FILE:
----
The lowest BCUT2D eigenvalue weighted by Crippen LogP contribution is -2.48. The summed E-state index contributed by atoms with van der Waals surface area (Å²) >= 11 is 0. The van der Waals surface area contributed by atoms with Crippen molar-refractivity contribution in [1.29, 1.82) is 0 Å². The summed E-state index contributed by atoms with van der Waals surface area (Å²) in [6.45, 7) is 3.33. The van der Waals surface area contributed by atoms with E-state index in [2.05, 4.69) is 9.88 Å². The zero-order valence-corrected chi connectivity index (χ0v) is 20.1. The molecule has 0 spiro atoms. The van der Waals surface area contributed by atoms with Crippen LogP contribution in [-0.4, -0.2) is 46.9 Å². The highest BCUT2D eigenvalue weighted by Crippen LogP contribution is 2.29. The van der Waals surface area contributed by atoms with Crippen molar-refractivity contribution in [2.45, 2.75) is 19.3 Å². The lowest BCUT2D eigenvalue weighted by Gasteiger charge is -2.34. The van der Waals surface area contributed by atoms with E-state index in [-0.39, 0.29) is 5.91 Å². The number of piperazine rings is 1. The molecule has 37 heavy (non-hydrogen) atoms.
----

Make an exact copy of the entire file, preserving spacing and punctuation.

The lowest BCUT2D eigenvalue weighted by Crippen LogP contribution is -2.48. The summed E-state index contributed by atoms with van der Waals surface area (Å²) >= 11 is 0. The van der Waals surface area contributed by atoms with Crippen molar-refractivity contribution in [1.29, 1.82) is 0 Å². The summed E-state index contributed by atoms with van der Waals surface area (Å²) in [6.45, 7) is 3.33. The van der Waals surface area contributed by atoms with E-state index in [2.05, 4.69) is 9.88 Å². The zero-order valence-corrected chi connectivity index (χ0v) is 20.1. The molecule has 0 spiro atoms. The van der Waals surface area contributed by atoms with Crippen LogP contribution in [-0.4, -0.2) is 46.9 Å². The highest BCUT2D eigenvalue weighted by Crippen LogP contribution is 2.29. The van der Waals surface area contributed by atoms with Crippen molar-refractivity contribution in [2.45, 2.75) is 19.3 Å². The lowest BCUT2D eigenvalue weighted by Gasteiger charge is -2.34. The van der Waals surface area contributed by atoms with E-state index in [-0.39, 0.29) is 5.91 Å². The number of piperazine rings is 1. The molecule has 37 heavy (non-hydrogen) atoms.